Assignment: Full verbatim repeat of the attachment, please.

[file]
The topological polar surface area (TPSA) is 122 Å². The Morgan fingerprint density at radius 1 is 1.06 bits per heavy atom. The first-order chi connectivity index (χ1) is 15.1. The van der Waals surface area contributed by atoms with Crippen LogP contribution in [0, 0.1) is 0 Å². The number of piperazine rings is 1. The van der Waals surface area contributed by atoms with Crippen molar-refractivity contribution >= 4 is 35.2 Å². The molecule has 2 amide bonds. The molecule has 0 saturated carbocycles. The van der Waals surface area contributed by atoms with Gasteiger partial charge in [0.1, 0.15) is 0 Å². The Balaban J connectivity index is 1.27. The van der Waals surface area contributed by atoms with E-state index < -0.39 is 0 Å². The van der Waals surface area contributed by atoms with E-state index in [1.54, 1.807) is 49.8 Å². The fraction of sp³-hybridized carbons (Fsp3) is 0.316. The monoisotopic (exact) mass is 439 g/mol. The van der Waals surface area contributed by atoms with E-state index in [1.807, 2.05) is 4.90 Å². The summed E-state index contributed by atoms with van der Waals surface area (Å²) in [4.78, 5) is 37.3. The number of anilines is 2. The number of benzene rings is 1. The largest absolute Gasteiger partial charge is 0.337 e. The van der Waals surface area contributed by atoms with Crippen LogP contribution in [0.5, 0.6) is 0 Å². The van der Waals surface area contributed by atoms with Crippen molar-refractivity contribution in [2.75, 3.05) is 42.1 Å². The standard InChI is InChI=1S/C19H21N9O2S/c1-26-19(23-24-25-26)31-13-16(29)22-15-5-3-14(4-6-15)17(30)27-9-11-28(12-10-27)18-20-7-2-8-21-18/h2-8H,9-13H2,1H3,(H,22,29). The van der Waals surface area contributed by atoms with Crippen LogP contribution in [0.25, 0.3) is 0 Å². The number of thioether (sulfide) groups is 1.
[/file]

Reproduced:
The topological polar surface area (TPSA) is 122 Å². The Morgan fingerprint density at radius 1 is 1.06 bits per heavy atom. The first-order chi connectivity index (χ1) is 15.1. The van der Waals surface area contributed by atoms with Crippen LogP contribution in [0, 0.1) is 0 Å². The number of piperazine rings is 1. The van der Waals surface area contributed by atoms with Crippen molar-refractivity contribution >= 4 is 35.2 Å². The molecule has 2 amide bonds. The molecule has 0 saturated carbocycles. The van der Waals surface area contributed by atoms with Gasteiger partial charge in [0.1, 0.15) is 0 Å². The Balaban J connectivity index is 1.27. The van der Waals surface area contributed by atoms with E-state index < -0.39 is 0 Å². The van der Waals surface area contributed by atoms with E-state index in [1.54, 1.807) is 49.8 Å². The fraction of sp³-hybridized carbons (Fsp3) is 0.316. The monoisotopic (exact) mass is 439 g/mol. The van der Waals surface area contributed by atoms with E-state index in [1.807, 2.05) is 4.90 Å². The summed E-state index contributed by atoms with van der Waals surface area (Å²) in [4.78, 5) is 37.3. The number of anilines is 2. The number of benzene rings is 1. The largest absolute Gasteiger partial charge is 0.337 e. The van der Waals surface area contributed by atoms with Crippen LogP contribution in [0.5, 0.6) is 0 Å². The van der Waals surface area contributed by atoms with Crippen molar-refractivity contribution in [2.75, 3.05) is 42.1 Å². The standard InChI is InChI=1S/C19H21N9O2S/c1-26-19(23-24-25-26)31-13-16(29)22-15-5-3-14(4-6-15)17(30)27-9-11-28(12-10-27)18-20-7-2-8-21-18/h2-8H,9-13H2,1H3,(H,22,29). The van der Waals surface area contributed by atoms with Crippen LogP contribution in [0.25, 0.3) is 0 Å². The number of thioether (sulfide) groups is 1.